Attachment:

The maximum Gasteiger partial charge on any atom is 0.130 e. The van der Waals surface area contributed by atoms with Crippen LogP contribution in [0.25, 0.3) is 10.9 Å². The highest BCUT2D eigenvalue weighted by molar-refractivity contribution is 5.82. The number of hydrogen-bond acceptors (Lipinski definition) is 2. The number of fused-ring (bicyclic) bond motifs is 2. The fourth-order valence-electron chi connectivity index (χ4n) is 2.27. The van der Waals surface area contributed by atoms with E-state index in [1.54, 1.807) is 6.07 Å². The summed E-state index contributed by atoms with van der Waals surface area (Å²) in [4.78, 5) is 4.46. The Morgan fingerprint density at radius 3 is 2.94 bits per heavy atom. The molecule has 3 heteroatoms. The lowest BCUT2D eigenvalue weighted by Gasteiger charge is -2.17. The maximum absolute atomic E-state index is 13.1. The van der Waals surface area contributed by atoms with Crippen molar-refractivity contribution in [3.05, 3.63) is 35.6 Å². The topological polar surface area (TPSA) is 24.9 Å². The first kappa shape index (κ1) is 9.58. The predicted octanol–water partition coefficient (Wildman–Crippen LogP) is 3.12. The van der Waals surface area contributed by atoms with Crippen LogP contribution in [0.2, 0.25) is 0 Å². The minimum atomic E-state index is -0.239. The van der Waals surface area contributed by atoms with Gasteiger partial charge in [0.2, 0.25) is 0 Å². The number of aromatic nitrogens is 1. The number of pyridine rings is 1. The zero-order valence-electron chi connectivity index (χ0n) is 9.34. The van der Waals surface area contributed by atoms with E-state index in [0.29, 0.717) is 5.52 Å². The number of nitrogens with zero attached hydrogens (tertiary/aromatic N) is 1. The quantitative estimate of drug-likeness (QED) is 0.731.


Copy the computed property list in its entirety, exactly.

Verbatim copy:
The maximum Gasteiger partial charge on any atom is 0.130 e. The van der Waals surface area contributed by atoms with Crippen LogP contribution in [0.25, 0.3) is 10.9 Å². The highest BCUT2D eigenvalue weighted by molar-refractivity contribution is 5.82. The number of hydrogen-bond acceptors (Lipinski definition) is 2. The number of fused-ring (bicyclic) bond motifs is 2. The fourth-order valence-electron chi connectivity index (χ4n) is 2.27. The van der Waals surface area contributed by atoms with E-state index in [1.54, 1.807) is 6.07 Å². The summed E-state index contributed by atoms with van der Waals surface area (Å²) in [4.78, 5) is 4.46. The Morgan fingerprint density at radius 3 is 2.94 bits per heavy atom. The molecule has 3 heteroatoms. The lowest BCUT2D eigenvalue weighted by Gasteiger charge is -2.17. The maximum absolute atomic E-state index is 13.1. The van der Waals surface area contributed by atoms with Crippen molar-refractivity contribution in [3.05, 3.63) is 35.6 Å². The topological polar surface area (TPSA) is 24.9 Å². The first kappa shape index (κ1) is 9.58. The predicted octanol–water partition coefficient (Wildman–Crippen LogP) is 3.12. The van der Waals surface area contributed by atoms with Crippen LogP contribution in [0.2, 0.25) is 0 Å². The minimum atomic E-state index is -0.239. The van der Waals surface area contributed by atoms with Gasteiger partial charge in [0.2, 0.25) is 0 Å². The number of aromatic nitrogens is 1. The number of pyridine rings is 1. The zero-order valence-electron chi connectivity index (χ0n) is 9.34. The van der Waals surface area contributed by atoms with E-state index in [0.29, 0.717) is 5.52 Å². The number of nitrogens with zero attached hydrogens (tertiary/aromatic N) is 1. The quantitative estimate of drug-likeness (QED) is 0.731.